It’s not racist (or sexist) if they’re Republicans

I’m coming a bit late to the blogspat between Robert George and Steve Gilliard over a racially offensive item Gilliard put on his blog. Gilliard went after Maryland Lt. Gov Michael Steele, a black Republican who is now running for the U.S. Senate, because Steele wouldn’t condemn Gov. Robert Ehrlich for holding an event at an all-white golf club. His method of attack was extreme racial caricature: the blog item, titled “Simple Sambo Wants to Move to the Big House”,” featured a doctored photo of Steele as a minstrel in blackface, with such language as, “I’s Simple Sambo and I’s running for the Big House.” (The photo and most of text have now been removed; see explanation at the end of this post. Update: Michelle Malkin has the original “Sambo” image here.)

George lambasted Gilliard for “trading in racist imagery” to “mock and denounce [Steele's] very existence as a black man who chooses to be Republican.” After more publicity from Andrew Sullivan, Virginia gubernatorial candidate Tim Kaine, a Democrat, withdrew his ads from Gilliard’s blog, prompting Gilliard to fulminate against Kaine and Sullivan and then against George. Gilliard and George, by the way, are both black.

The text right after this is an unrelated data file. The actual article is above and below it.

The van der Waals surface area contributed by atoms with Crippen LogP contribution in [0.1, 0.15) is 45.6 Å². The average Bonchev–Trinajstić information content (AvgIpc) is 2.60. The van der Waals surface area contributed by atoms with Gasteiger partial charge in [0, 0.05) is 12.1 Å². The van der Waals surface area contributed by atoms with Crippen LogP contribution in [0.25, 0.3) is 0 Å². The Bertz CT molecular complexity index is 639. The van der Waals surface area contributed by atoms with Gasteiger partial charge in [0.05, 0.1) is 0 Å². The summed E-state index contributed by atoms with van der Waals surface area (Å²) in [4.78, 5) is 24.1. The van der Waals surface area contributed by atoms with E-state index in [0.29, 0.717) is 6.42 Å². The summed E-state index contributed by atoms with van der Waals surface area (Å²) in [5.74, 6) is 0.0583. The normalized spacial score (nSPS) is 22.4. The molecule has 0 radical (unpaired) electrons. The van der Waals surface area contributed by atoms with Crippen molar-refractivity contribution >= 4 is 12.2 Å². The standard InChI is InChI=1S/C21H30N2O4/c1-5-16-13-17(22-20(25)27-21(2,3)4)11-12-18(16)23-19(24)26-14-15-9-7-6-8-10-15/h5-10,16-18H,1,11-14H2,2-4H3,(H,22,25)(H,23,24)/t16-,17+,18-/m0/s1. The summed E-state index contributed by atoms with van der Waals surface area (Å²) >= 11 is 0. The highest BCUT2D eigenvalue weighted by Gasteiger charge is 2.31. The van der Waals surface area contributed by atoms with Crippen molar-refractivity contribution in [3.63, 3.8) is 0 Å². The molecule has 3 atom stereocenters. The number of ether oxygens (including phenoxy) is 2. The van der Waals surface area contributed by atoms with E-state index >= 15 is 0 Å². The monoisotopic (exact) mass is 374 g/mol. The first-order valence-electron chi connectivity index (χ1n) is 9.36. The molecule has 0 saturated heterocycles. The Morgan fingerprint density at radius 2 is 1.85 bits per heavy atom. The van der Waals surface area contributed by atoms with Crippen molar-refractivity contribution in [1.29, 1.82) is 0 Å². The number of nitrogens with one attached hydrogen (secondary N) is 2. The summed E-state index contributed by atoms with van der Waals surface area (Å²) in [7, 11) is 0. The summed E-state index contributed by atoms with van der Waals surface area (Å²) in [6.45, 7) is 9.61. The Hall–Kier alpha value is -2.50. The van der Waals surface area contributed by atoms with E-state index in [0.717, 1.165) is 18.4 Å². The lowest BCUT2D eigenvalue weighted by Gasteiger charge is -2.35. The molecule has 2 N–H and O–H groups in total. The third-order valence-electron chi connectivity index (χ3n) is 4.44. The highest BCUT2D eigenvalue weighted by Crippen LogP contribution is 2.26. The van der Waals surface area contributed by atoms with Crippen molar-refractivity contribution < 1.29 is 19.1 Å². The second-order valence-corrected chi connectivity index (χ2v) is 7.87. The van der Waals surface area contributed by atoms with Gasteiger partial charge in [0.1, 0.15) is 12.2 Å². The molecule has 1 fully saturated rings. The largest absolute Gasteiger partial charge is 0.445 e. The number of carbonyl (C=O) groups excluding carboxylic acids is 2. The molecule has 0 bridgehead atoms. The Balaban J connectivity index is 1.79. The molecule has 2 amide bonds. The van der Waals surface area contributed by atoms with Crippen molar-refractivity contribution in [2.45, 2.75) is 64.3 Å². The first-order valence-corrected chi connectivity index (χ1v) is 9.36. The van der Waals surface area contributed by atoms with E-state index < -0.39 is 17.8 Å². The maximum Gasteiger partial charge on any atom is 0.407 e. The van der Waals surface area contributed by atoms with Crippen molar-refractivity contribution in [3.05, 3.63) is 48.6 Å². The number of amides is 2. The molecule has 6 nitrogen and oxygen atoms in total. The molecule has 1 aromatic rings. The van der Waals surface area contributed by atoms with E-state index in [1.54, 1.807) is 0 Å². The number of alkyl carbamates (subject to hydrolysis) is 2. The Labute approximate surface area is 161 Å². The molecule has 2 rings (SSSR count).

This is not the first example of racist rhetoric being used against black Republicans. In 2002, for instance, singer and actor Harry Belafonte referred to Colin Powell and Condoleeza Rice as “house slaves.” And it’s a pretty despicable tactic. Commenting on Belafonte’s remarks, Chicago Tribune columnist Clarence Page wrote, “Name-calling is the last refuge of the intellectually bankrupt. In this case, it shows a certain moral bankruptcy too.” If so, Gilliard has been in Chapter 11 for quite a while: he’s yet another Ann Coulter clone (differences in gender, race, and politics notwithstanding) who thinks rudeness equals wit and that people of opposing viewpoints are not to be debated but ridiculed, slammed and demonized. He has already made up his mind that conservatives hate black people, so what’s the point of dialogue?